One thing to realize is that dimmers in general (except for rheostatic/variac style dimmers which are large, chunky and rarely used) work by basically “lopping off” part of the nice AC sine wave cycle. The difference between the type of dimmers is where this “cutting” of the sine wave occurs. However, whenever a nice smooth sine wave is “abruptly” changed, this imparts a lot of harmonics which in turn cause harmonic currents to flow in the LED globes. Due to magnetostriction, every time we get a sharp impulse where the wave is cut, if the current driver circuit isn’t made from high quality transformers/inductors that are wound tightly or mechanically damped, they tend to “jump” along with the impulse creating an annoying buzzing sound. The buzzing sound can also come about because of changes in the operational frequency of the driver circuits within the globe as the lighting level changes.

      More than this though, is that because of the load characteristics of LEDs, the dimmers themselves may not be able to switch on or off cleanly and instead “ring” or “misfire” causing flickering, uneven light levels and or excessive buzzing. This is quite a complicated part, so I’ll let LED Journal do the explaining:

      As a result, even though many dimmers may be rated for 400VA loads, this does not mean you can connect 400W of LEDs and expect it to run well. In fact, a lot of the time, even modern dimmers have issues running more than 25W of LED globes, and have a maximum limit of 80W total. Others require the use of “corrective devices” (which are likely to be harmonic filters) similar to these made by Schneider Electric/Clipsal ( (not an endorsement – I haven’t used nor tried them myself) which try to correct the load to match something more close to resistive so that the dimmer can operate more reliably.

      That being said, retrofit LED dimming is an inexact science and many people are in a similar situation to you, having to hunt around to find globes that work reliably and satisfactorily with a wide enough dimming range, stable and quiet operation.

      As I don’t travel to IKEA very often, and I don’t really need any more globes, I probably won’t have a chance to sample their latest product offerings. I’m not even sure if the Australian customers get the 1800lm version – last I checked, we didn’t. Products can indeed vary throughout the world, so I wouldn’t take it for granted that the products I can buy here would be the same internally to the products available overseas.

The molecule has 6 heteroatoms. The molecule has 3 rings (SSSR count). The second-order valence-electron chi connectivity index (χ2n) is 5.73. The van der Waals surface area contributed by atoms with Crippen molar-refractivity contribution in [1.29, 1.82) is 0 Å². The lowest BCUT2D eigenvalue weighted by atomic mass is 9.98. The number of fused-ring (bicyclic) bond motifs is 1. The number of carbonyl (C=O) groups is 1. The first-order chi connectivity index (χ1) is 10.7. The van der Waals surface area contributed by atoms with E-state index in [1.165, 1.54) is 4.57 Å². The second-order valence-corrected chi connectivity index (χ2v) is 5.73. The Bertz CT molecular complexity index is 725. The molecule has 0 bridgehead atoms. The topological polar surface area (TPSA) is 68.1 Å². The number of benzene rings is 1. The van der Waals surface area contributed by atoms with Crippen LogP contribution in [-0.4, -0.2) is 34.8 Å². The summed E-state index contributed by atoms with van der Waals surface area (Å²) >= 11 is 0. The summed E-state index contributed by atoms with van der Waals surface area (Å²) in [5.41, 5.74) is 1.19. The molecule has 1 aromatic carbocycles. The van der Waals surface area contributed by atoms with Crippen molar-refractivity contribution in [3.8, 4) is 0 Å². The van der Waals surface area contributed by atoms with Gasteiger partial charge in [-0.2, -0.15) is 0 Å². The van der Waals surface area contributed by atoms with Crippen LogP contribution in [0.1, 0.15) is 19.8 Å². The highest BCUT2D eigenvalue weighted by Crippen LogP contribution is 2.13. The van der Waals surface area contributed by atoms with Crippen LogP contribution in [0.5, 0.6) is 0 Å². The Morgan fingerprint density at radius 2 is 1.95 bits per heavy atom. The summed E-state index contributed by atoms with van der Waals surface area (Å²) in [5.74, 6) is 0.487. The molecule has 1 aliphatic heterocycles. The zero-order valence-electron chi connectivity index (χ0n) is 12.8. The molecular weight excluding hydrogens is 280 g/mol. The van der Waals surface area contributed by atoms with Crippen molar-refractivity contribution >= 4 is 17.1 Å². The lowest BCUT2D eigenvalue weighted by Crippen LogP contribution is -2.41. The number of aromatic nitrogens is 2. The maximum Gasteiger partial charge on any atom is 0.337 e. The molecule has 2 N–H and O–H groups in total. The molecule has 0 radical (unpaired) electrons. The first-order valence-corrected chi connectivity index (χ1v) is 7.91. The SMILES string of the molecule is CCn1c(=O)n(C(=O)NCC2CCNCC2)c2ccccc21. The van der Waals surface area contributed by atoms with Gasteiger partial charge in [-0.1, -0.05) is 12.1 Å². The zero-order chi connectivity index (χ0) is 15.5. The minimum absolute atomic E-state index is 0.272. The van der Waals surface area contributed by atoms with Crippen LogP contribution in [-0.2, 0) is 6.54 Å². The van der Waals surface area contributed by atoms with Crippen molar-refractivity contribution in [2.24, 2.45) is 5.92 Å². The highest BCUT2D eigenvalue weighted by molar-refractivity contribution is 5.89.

– Gough

  2. matson says:

    Why should flat sheathed cable not be used? Or do you mean one (flat sheathed) cable should not be used for power and DALI?

    • lui_gough says:

      Good question. From what I can tell, the reason is that the cover and screw form a cable retention system that prevents the cable from being pulled out of the “push fit” terminals in case somebody trips on a cable in a roof or tugs on a cable during other installation. Because both sides of the cover have “jaws” of the same sort, and that round-profile cable is used for the mains, if you use flat sheathed cable for DALI, the cable retention force will either be uneven (i.e. insufficient for the thinner DALI cable) or may result in too much force being applied to the round profile mains cable potentially damaging and compromising its insulation over time (i.e. imbalance).

      Aside from that, it’s also possible that the choice is made just to ensure greater physical cable insulation as well, as the round profile is a little thicker and more easily identified as mains-type cable so someone (who might be half asleep) is less likely to mis-identify that line as an SELV output and potentially get themselves into trouble.

      – Gough

      • matson says:

        Good, eye-opening, answer! I am not smart enough to have thought of that.

        • lui_gough says:

          I don’t think I stressed it enough but there is an additional issue – if someone does tug either mains or DALI cable and it falls out of the terminals (and push fit terminals can let go if you pull hard enough), it will be “floating around” in that space and it’s quite likely that DALI and mains will come into contact. While technically DALI standard says that all bus participants should be isolated and should survive such an event, if installers are complacent and take DALI on face value (i.e. signals between about -4.5v and 22.5v at the most), then they will get a shock.

          You might be thinking that there are two sides of the ballast – but if you place the DALI terminals on the SELV side, and you mix it with other DALI devices which are designed such that DALI could (in a fault) be at mains potential, then you can compromise your SELV output as that can become mains if the wires fall out.

          – Gough